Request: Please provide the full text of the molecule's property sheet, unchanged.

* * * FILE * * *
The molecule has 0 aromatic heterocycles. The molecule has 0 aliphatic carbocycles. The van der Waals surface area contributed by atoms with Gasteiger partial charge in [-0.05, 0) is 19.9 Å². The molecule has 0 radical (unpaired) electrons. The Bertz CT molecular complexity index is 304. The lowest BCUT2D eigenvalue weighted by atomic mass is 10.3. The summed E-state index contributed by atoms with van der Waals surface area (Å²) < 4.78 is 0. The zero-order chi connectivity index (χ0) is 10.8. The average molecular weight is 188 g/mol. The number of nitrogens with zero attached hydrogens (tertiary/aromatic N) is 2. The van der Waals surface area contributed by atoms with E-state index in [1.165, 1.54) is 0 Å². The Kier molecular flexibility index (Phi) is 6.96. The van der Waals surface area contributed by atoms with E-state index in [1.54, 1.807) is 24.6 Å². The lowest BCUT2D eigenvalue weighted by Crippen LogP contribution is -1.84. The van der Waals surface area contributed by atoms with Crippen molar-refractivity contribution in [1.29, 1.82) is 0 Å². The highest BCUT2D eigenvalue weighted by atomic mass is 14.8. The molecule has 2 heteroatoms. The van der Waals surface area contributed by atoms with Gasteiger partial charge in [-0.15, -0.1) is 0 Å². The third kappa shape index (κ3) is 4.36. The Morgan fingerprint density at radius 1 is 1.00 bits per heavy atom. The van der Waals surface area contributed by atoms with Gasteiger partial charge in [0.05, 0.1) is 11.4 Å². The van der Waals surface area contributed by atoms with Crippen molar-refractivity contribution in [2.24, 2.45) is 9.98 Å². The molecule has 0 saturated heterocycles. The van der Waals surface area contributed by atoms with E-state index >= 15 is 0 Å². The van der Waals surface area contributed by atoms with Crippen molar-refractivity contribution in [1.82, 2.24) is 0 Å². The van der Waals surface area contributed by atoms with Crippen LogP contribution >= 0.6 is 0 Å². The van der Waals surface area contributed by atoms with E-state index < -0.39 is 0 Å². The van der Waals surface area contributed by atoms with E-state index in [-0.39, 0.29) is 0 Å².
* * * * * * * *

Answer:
The molecule has 0 aromatic heterocycles. The molecule has 0 aliphatic carbocycles. The van der Waals surface area contributed by atoms with Gasteiger partial charge in [-0.05, 0) is 19.9 Å². The molecule has 0 radical (unpaired) electrons. The Bertz CT molecular complexity index is 304. The lowest BCUT2D eigenvalue weighted by atomic mass is 10.3. The summed E-state index contributed by atoms with van der Waals surface area (Å²) < 4.78 is 0. The zero-order chi connectivity index (χ0) is 10.8. The average molecular weight is 188 g/mol. The number of nitrogens with zero attached hydrogens (tertiary/aromatic N) is 2. The van der Waals surface area contributed by atoms with E-state index in [1.165, 1.54) is 0 Å². The Kier molecular flexibility index (Phi) is 6.96. The van der Waals surface area contributed by atoms with E-state index in [1.54, 1.807) is 24.6 Å². The lowest BCUT2D eigenvalue weighted by Crippen LogP contribution is -1.84. The van der Waals surface area contributed by atoms with Crippen molar-refractivity contribution in [1.29, 1.82) is 0 Å². The highest BCUT2D eigenvalue weighted by atomic mass is 14.8. The molecule has 2 heteroatoms. The van der Waals surface area contributed by atoms with Gasteiger partial charge in [-0.15, -0.1) is 0 Å². The third kappa shape index (κ3) is 4.36. The Morgan fingerprint density at radius 1 is 1.00 bits per heavy atom. The van der Waals surface area contributed by atoms with Gasteiger partial charge in [0.05, 0.1) is 11.4 Å². The van der Waals surface area contributed by atoms with Crippen molar-refractivity contribution in [2.24, 2.45) is 9.98 Å². The molecule has 0 saturated heterocycles. The van der Waals surface area contributed by atoms with E-state index >= 15 is 0 Å². The van der Waals surface area contributed by atoms with Crippen molar-refractivity contribution in [1.82, 2.24) is 0 Å². The van der Waals surface area contributed by atoms with Crippen LogP contribution >= 0.6 is 0 Å². The van der Waals surface area contributed by atoms with E-state index < -0.39 is 0 Å². The van der Waals surface area contributed by atoms with E-state index in [-0.39, 0.29) is 0 Å².